This work reports a novel strategy to prepare affinity composite membranes using supercritical fluid technology. By blending molecularly imprinted polymeric particles with PMMA, a porous hybrid structure with affinity to the template molecule, bisphenol A, was prepared using a supercritical carbon dioxide (scCO(2))-assisted method. Membranes were characterized in terms of morphology, mechanical performance and transport properties. The ability of the polymers and hybrid membranes to adsorb bisphenol A was tested in aqueous solutions and fitted to a linearized Langmuir equation, showing that adsorption takes place at homogeneous affinity binding sites within the imprinted surface. Filtration experiments showed that the imprinted hybrid membrane was able to adsorb higher amounts of template even in non-equilibrium dynamic binding conditions. The hybridization of the PMMA membrane herein reported conveys two important improvements over neat PMMA membrane: it introduced molecular affinity towards the template molecule and significantly increased the permeability of the porous structures, which are key parameters in processes that involve membranes. This technique could expand the applications of polymeric beads powders and enhance the efficiency of the membrane's transport properties. Our work presents a new method to confer affinity to a porous structure by immobilization of imprinted polymers, combining polymer synthesis and membrane formation using supercritical fluid technology.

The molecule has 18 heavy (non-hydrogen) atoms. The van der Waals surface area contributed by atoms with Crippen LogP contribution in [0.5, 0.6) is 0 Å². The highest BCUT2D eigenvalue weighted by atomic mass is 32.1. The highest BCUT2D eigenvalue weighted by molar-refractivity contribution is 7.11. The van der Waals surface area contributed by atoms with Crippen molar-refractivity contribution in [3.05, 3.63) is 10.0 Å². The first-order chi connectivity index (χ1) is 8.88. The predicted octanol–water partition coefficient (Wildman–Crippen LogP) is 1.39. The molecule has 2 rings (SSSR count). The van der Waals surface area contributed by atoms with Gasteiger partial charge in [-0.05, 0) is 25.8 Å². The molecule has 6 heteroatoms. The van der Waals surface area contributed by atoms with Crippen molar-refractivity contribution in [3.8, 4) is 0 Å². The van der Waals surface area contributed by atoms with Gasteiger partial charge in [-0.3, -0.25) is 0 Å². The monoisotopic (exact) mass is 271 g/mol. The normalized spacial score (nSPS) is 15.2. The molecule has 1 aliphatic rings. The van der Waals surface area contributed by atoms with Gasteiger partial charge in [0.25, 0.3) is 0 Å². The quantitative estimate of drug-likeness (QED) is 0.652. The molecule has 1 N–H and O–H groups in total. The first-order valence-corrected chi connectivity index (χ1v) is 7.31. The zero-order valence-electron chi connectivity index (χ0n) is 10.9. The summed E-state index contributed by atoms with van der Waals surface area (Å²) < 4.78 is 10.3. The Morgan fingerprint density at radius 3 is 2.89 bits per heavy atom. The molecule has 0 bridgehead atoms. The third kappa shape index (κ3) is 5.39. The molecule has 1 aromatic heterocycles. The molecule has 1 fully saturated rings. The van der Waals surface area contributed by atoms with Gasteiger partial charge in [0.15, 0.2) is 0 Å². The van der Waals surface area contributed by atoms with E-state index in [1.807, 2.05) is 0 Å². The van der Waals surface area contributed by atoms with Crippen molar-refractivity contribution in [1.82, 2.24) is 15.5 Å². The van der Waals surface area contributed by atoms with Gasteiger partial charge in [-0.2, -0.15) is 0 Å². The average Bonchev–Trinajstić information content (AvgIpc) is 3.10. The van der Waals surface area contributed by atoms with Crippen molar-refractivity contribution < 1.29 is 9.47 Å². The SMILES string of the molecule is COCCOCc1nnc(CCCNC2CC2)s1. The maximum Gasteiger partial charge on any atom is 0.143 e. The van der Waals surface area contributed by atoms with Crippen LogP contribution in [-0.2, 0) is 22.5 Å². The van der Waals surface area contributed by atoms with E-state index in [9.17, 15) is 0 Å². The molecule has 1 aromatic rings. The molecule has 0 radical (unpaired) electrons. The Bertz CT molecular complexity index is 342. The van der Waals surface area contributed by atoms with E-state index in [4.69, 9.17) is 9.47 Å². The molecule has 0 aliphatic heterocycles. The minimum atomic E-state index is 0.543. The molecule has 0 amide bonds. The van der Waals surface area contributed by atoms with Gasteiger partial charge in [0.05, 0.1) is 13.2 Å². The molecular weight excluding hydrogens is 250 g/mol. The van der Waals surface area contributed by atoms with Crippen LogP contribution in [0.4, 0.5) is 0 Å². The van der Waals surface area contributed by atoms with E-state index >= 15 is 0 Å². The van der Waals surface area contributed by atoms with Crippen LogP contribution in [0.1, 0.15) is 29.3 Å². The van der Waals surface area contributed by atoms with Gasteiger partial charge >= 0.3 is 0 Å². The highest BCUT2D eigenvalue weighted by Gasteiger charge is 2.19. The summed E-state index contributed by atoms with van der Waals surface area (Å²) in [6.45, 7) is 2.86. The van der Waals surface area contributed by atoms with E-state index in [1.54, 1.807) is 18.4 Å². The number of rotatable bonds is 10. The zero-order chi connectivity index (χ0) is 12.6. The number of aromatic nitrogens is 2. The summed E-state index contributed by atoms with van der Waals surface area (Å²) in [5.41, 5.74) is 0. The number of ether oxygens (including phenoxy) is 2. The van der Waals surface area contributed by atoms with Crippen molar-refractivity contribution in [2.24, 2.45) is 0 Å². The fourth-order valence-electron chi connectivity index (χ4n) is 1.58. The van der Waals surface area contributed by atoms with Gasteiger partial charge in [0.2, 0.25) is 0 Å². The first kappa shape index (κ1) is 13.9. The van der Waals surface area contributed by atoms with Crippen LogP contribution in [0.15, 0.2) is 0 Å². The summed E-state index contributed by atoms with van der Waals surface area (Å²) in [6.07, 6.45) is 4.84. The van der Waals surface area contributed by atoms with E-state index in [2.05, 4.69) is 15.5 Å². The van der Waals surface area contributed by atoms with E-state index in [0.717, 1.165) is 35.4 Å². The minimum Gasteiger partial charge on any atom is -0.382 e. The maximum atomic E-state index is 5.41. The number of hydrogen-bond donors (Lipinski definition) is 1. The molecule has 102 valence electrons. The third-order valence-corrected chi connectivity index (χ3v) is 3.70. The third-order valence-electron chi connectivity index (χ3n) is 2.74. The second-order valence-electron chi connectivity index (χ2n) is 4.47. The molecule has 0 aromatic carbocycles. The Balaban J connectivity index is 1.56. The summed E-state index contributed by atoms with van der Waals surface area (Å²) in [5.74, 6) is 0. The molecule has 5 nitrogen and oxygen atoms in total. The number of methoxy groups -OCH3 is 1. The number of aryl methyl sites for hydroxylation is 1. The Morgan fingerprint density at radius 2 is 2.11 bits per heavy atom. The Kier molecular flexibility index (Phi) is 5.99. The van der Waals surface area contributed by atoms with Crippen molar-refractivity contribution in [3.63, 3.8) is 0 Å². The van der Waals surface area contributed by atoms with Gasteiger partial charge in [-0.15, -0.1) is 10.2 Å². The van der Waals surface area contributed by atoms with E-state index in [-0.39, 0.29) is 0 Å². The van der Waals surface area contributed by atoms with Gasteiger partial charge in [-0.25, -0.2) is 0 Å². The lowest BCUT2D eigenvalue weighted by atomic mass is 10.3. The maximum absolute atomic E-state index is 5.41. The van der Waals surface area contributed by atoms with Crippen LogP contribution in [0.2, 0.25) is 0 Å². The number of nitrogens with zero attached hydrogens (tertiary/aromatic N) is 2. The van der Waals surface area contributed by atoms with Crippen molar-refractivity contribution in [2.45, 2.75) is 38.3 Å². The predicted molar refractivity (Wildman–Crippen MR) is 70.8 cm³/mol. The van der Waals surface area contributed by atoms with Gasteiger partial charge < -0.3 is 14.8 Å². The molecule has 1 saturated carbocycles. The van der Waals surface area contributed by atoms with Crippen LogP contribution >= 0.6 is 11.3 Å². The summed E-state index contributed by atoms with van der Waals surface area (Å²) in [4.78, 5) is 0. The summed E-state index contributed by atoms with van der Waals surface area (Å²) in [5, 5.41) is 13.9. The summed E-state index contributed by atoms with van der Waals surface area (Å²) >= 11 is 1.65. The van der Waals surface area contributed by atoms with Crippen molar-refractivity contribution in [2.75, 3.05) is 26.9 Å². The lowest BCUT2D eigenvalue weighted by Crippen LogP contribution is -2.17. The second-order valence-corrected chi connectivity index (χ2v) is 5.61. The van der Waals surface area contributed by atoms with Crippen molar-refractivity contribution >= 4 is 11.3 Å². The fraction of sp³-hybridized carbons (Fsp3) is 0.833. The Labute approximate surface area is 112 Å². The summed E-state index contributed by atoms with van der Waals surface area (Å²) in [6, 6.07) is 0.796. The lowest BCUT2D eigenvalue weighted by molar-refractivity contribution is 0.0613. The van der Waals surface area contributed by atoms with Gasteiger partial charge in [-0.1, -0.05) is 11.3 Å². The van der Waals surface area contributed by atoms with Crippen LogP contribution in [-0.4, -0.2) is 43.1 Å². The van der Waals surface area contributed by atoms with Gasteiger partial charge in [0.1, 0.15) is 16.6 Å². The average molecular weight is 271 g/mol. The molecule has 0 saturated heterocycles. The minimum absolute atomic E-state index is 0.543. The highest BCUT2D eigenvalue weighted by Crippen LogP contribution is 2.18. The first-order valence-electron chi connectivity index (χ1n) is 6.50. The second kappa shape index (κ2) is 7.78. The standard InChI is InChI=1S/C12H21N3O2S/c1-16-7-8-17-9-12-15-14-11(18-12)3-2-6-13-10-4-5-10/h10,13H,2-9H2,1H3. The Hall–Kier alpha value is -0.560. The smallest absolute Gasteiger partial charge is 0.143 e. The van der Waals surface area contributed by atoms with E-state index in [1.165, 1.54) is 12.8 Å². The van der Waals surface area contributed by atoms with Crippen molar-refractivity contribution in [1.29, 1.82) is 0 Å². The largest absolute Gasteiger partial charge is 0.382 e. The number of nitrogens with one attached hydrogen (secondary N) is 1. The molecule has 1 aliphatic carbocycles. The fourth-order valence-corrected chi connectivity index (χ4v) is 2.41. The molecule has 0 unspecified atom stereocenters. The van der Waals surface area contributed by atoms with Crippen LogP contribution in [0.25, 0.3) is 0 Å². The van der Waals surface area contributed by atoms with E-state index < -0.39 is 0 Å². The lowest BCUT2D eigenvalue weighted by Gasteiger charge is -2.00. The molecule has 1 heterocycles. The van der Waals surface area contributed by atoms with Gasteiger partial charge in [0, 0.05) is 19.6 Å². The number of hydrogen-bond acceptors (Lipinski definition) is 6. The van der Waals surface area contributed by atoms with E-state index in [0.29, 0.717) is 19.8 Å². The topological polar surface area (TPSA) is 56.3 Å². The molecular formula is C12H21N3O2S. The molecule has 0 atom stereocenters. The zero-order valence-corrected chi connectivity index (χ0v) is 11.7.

- Supercritical carbon dioxide
- Membrane technology
- Molecularly imprinted polymers
- Composite membrane